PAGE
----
Usage-based pricing (UBP) is not simply a fad in 2021; it is practically ubiquitous. Traditional subscription pricing has phased out in favor of usage-based pricing, which better aligns with current buying behavior and the value given by SaaS applications. UBP, also known as consumption-based pricing, links a customer’s payment to how much of a product or service they consume. SaaS organizations may use usage-based subscriptions to explore the viability of UBP without having to modify their whole business model.
In July 2020, New Relic, a public cloud observability firm, launched its consumption-based pricing model. Recently, the business decided to double down on the concept, only paying sales agents based on actual use rather than subscription promises. New Relic’s approach looks to be paying off, as account growth and data retention, two leading signs that the business regularly monitors, have both increased.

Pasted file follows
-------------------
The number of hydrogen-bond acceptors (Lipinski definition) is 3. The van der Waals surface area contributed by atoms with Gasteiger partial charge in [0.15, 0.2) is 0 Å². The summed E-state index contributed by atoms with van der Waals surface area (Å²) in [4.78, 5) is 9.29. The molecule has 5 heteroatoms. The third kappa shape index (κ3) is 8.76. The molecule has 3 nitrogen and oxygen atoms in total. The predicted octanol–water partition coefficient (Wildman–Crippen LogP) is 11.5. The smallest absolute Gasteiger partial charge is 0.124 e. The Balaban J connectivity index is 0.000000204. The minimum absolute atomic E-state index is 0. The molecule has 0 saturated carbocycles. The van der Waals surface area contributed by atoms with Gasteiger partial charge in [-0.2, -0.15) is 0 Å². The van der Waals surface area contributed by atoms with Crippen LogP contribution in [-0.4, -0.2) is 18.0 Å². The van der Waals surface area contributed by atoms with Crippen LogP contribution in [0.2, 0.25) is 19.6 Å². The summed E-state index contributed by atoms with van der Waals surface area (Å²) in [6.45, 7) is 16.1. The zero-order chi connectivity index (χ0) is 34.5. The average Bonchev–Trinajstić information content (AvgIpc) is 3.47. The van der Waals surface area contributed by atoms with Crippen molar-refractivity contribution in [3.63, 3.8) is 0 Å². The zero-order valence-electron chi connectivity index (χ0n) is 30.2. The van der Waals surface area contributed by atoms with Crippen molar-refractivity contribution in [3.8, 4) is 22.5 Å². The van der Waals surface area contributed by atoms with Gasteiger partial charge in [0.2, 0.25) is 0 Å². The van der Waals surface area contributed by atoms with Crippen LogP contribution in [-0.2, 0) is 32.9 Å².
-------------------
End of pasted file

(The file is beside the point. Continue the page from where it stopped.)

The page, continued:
Startups like Cypress, which introduced consumption-based pricing in March 2021; pre-IPO companies like Kong, which announced a pay-as-you-go pricing tier in May 2021; and even long-established companies like Autodesk, which introduced pay-as-you-go pricing in September, have all made similar pricing pivots.
In 2021, 45 percent of SaaS firms used a usage-based pricing strategy, according to our State of Usage-Based Pricing Report, which contains data from approximately 600 participants. This is a huge increase over the previous years’ figures of 34% in 2020 and 30% in 2019.
In 2022, the tidal surge will continue unabated. A quarter of businesses who utilize a UBP model say they started using it within the previous year. This year’s UBP adoption outnumbers both 2019 and 2020 combined. Meanwhile, the majority of UBP skeptics (61%) say they want to deploy or test usage-based pricing in the near future. If current trends continue, UBP will be the rule rather than the exception by 2022.
It is not an either-or situation when it comes to subscriptions vs. UBP. UBP can — and frequently does — coexist with standard subscription pricing, according to the statistics. Those who use a usage-based strategy split evenly between those who use usage-based subscription tiers (23 percent) and those who use a mostly usage-based or pay-as-you-go pricing model (23 percent).